An articulate young man, Irfan had some very interesting comments to share with us.  When asked how the world can be made better, Irfan replied that the only way that peace and equity could be established is through instituting a military government. When met with my look of shock at his proposition, Irfan explained his thinking further…watch the videoclip to see if he is able to convince you!

In addition to his political thoughts, Irfan felt that the key to a better future for humankind was for each individual to cultivate love and compassion in their minds.  “People have to understand that compared to love and compassion, money is nothing….money comes and money goes, but love and compassion remains.”

Along the same lines, Irfan believes that we ought to change the means by which we redistribute money after someone’s death.  He does not believe in family inheritance, for he feels this only leads to the rich getting richer, and the poor getting poorer. Rather he would prefer to see a deceased individual’s wealth be passed onto the government for use in social programming for the poor.  In this manner the general population benefits from the  wealth left behind, and the wealth becomes redistributed, opening up opportunities for all.

I suppose one could say that this young idealist did hold hope for the future of humankind.  However he certainly had the most unique and unconventional thoughts of how we ought to get there – particularly in his reverance of military governments.  To date we have interviewed approximately 80 people on this subject, and I have yet to hear Irfan’s ideas echoed by any others.  Perhaps this could be because his ideas are a bit crazy and poorly thought out.  Or perhaps he is just young enough and idealistic enough to re-imagine a world that the rest of us can dare not envision.

Losing Hope in Kuala Lumpur

February 3, 2010

Wandering through the Central Market in Kuala Lumpur we found ourselves suddenly trapped indoors – a violent thunderstorm had erupted outside, flooding the roads in mere seconds and causing all to take shelter.  Deciding to stay awhile and take cover, we wandered into a small crafts shop where we met  Masidah Masidi, an 18 year old Malay student, who worked at the shop.  As luck would have it, we had our camera and tripod with us, and so we settled in to pick Masidah’s brain about her thoughts for the future of the Earth, humanity, and Malaysia.

Masidah spoke in Malay, but we are fortunate enough to have two Malay-speaking friends – Euming Chong, and Casey Hilliard – who agreed to later transcribe her interview for us into English.  Masidah spoke with a smile on her face, and a gentle sing-song tone in her voice – so naturally we were quite surprised upon hearing the translation later on, to learn that in fact she was speaking about her lack of hope for the future of humankind.  Masidah feels that things will continue to get worse in the future with respect to wars and human conflict.  She feels that despite our efforts, our conflict situations and environmental crises will escalate until we are no longer able to cope with the consequences.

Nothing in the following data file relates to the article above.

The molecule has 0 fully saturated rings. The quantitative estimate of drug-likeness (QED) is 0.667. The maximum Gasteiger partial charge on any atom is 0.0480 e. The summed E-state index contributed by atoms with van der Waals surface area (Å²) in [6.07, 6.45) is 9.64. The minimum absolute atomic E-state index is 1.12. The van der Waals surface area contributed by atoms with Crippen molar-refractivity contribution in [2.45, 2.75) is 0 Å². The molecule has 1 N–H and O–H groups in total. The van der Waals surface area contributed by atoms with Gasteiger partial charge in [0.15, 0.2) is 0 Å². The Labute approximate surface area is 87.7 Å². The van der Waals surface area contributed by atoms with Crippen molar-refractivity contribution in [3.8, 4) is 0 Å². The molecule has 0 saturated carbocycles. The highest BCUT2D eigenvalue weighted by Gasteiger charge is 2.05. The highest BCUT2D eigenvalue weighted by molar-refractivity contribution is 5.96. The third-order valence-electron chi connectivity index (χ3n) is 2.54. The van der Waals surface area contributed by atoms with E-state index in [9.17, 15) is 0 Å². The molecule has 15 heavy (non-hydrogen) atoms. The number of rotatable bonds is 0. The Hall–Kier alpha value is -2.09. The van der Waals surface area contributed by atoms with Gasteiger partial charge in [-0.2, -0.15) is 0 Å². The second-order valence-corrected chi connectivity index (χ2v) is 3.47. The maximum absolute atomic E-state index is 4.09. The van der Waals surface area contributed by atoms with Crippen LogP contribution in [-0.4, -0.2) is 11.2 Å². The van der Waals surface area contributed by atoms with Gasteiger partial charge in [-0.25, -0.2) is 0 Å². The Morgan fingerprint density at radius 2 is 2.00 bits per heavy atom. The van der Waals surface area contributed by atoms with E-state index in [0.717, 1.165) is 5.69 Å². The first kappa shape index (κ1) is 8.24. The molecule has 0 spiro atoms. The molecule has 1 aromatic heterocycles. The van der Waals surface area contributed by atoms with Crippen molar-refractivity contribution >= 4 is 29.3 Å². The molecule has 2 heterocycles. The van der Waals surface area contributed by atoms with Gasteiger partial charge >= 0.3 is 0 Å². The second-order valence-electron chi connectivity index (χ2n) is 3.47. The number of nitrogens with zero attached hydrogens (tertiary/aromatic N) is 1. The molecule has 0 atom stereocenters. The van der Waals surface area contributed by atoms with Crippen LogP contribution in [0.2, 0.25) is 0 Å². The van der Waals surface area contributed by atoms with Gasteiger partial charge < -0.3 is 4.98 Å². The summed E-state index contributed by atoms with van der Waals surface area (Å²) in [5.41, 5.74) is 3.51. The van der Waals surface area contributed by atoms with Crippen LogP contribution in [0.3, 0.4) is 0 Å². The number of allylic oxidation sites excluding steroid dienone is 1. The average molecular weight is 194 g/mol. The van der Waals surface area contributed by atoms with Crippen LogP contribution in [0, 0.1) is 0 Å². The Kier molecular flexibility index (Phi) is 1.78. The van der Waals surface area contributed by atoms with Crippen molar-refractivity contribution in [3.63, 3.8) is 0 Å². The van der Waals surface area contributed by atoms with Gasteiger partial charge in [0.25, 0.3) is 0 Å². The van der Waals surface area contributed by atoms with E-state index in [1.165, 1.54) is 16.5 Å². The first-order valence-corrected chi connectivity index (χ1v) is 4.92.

She sees our only hope as lying in the hands of individuals who are willing to change their personal lifestyles for the betterment of our future – however she concedes that few are willing to make these sacrifices and make the mind-shift required.  “…in reality, no one will make that change…” she says.  She does however posit a possible solution for the way forward:  children.  She suggests we focus our efforts on educating our children on issues of war, peace, and environmental sustainability in order that they can grow up with this embedded within their consciousness.   This, she says will allow them to have a greater understanding of our problems and their consequences, and hopefully enable them to find some solutions.

Our visit with Masidah was short – given that we didn’t understand what she was saying, we were unable to question her more deeply, or engage in any deeper discussion about her thoughts.  I suspect she’d have a great deal more to share, if given the opportunity.

Maria and Ingo from Germany

January 7, 2010

We met Maria and Ingo in Thekkady, India – deep in the Periyar forest.  They were our trekking-mates on a guided trek within this beautiful game park.  Over our lunch break, we decided to pull out our cameras and microphones, and see if we could get them talking about life, the future, and the fact that the sky was falling and nobody seemed to care.

Turns out they knew. And they cared.  And like us, Maria had little optimism.  “I do sort of believe in the futuristic beliefs about the shortage of water…if we come to a point of crisis, then the darker side of humanity will come out”.   Maria points to our post-industrial culture as creating unsustainable lifestyles, and creating environmental destruction.  She feels it is not pessimistic, but rather just realistic to state that some of these negative impacts are irreversible, and that it will take some major changes on all of our parts to turn things around.  She acknowledges that change is occuring – people are waking up, but laments that it is all occurring too slowly.  We all must play a part and do our share she says.  She speaks of the political and policy changes in Germany, and of the grassroots movements in the US as small glimmers of hope.  For her own part, she is trying to decrease the amount of plane travel she does – resisting the temptation to cash in on the European discount airline tickets that have recently sprung up.